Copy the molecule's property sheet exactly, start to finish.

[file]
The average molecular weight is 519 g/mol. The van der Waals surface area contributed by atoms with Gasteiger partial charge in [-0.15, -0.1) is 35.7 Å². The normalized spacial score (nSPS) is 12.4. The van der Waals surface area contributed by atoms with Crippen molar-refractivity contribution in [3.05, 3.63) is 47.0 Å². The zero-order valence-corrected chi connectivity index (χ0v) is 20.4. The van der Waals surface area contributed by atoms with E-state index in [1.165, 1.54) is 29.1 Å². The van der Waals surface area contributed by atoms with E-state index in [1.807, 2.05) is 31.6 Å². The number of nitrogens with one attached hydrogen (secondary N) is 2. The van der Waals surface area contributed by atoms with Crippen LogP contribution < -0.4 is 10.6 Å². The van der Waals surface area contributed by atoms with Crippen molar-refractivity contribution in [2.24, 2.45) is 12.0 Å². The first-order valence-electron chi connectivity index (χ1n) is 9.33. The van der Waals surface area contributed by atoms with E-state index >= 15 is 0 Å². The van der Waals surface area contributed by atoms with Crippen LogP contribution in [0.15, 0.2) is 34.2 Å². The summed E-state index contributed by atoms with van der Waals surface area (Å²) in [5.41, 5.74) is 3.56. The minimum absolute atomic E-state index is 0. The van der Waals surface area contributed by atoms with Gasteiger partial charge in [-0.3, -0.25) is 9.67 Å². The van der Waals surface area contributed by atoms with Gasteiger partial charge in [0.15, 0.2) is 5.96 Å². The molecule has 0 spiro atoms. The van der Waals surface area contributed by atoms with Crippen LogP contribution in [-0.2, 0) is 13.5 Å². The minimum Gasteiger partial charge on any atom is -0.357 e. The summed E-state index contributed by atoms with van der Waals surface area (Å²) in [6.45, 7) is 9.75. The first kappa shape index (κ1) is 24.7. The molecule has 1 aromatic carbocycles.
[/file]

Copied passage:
The average molecular weight is 519 g/mol. The van der Waals surface area contributed by atoms with Gasteiger partial charge in [-0.15, -0.1) is 35.7 Å². The normalized spacial score (nSPS) is 12.4. The van der Waals surface area contributed by atoms with Crippen molar-refractivity contribution in [3.05, 3.63) is 47.0 Å². The zero-order valence-corrected chi connectivity index (χ0v) is 20.4. The van der Waals surface area contributed by atoms with E-state index in [1.165, 1.54) is 29.1 Å². The van der Waals surface area contributed by atoms with E-state index in [1.807, 2.05) is 31.6 Å². The number of nitrogens with one attached hydrogen (secondary N) is 2. The van der Waals surface area contributed by atoms with Crippen LogP contribution < -0.4 is 10.6 Å². The van der Waals surface area contributed by atoms with Crippen molar-refractivity contribution in [2.24, 2.45) is 12.0 Å². The first-order valence-electron chi connectivity index (χ1n) is 9.33. The van der Waals surface area contributed by atoms with E-state index >= 15 is 0 Å². The van der Waals surface area contributed by atoms with Crippen LogP contribution in [0.15, 0.2) is 34.2 Å². The summed E-state index contributed by atoms with van der Waals surface area (Å²) in [5.41, 5.74) is 3.56. The minimum absolute atomic E-state index is 0. The van der Waals surface area contributed by atoms with Gasteiger partial charge in [-0.3, -0.25) is 9.67 Å². The van der Waals surface area contributed by atoms with Gasteiger partial charge in [0.15, 0.2) is 5.96 Å². The molecule has 0 spiro atoms. The van der Waals surface area contributed by atoms with Crippen LogP contribution in [-0.2, 0) is 13.5 Å². The minimum Gasteiger partial charge on any atom is -0.357 e. The summed E-state index contributed by atoms with van der Waals surface area (Å²) in [6.45, 7) is 9.75. The first kappa shape index (κ1) is 24.7. The molecule has 1 aromatic carbocycles.